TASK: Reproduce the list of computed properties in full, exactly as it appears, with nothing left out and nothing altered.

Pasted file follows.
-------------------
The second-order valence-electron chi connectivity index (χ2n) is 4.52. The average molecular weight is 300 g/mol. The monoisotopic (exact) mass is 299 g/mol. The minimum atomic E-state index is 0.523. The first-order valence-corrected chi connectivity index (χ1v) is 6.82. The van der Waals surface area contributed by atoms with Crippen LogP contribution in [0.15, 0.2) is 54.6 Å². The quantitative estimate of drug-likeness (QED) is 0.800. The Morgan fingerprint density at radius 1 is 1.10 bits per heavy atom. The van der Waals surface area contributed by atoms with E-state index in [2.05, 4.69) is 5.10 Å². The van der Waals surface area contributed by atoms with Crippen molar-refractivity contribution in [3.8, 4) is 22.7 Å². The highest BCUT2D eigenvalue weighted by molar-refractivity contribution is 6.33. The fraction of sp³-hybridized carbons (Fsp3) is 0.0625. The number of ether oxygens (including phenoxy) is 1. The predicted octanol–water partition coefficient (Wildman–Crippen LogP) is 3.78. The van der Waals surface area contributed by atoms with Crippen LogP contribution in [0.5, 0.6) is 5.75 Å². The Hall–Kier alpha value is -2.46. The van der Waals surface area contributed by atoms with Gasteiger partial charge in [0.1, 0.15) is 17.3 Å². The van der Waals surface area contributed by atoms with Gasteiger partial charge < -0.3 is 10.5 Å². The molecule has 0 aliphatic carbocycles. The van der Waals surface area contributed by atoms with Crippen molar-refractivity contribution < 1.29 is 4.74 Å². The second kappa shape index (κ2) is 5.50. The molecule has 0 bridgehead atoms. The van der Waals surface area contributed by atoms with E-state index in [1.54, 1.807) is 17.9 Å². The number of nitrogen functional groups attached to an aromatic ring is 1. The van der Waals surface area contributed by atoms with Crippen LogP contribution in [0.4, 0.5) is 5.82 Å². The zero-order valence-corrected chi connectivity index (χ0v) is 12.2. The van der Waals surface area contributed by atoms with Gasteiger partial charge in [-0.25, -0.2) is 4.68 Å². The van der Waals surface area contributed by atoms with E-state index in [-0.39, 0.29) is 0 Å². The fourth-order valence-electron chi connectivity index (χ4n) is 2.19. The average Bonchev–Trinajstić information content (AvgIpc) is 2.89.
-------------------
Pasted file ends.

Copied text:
The second-order valence-electron chi connectivity index (χ2n) is 4.52. The average molecular weight is 300 g/mol. The monoisotopic (exact) mass is 299 g/mol. The minimum atomic E-state index is 0.523. The first-order valence-corrected chi connectivity index (χ1v) is 6.82. The van der Waals surface area contributed by atoms with Crippen LogP contribution in [0.15, 0.2) is 54.6 Å². The quantitative estimate of drug-likeness (QED) is 0.800. The Morgan fingerprint density at radius 1 is 1.10 bits per heavy atom. The van der Waals surface area contributed by atoms with E-state index in [2.05, 4.69) is 5.10 Å². The van der Waals surface area contributed by atoms with Crippen molar-refractivity contribution in [3.8, 4) is 22.7 Å². The highest BCUT2D eigenvalue weighted by molar-refractivity contribution is 6.33. The fraction of sp³-hybridized carbons (Fsp3) is 0.0625. The number of ether oxygens (including phenoxy) is 1. The predicted octanol–water partition coefficient (Wildman–Crippen LogP) is 3.78. The van der Waals surface area contributed by atoms with Crippen LogP contribution in [0.5, 0.6) is 5.75 Å². The Hall–Kier alpha value is -2.46. The van der Waals surface area contributed by atoms with Gasteiger partial charge in [0.1, 0.15) is 17.3 Å². The van der Waals surface area contributed by atoms with Gasteiger partial charge < -0.3 is 10.5 Å². The molecule has 0 aliphatic carbocycles. The van der Waals surface area contributed by atoms with Crippen molar-refractivity contribution < 1.29 is 4.74 Å². The second kappa shape index (κ2) is 5.50. The molecule has 0 bridgehead atoms. The van der Waals surface area contributed by atoms with E-state index in [1.54, 1.807) is 17.9 Å². The number of nitrogen functional groups attached to an aromatic ring is 1. The van der Waals surface area contributed by atoms with Crippen LogP contribution in [0.4, 0.5) is 5.82 Å². The zero-order valence-corrected chi connectivity index (χ0v) is 12.2. The van der Waals surface area contributed by atoms with Gasteiger partial charge in [-0.25, -0.2) is 4.68 Å². The van der Waals surface area contributed by atoms with E-state index in [-0.39, 0.29) is 0 Å². The fourth-order valence-electron chi connectivity index (χ4n) is 2.19. The average Bonchev–Trinajstić information content (AvgIpc) is 2.89.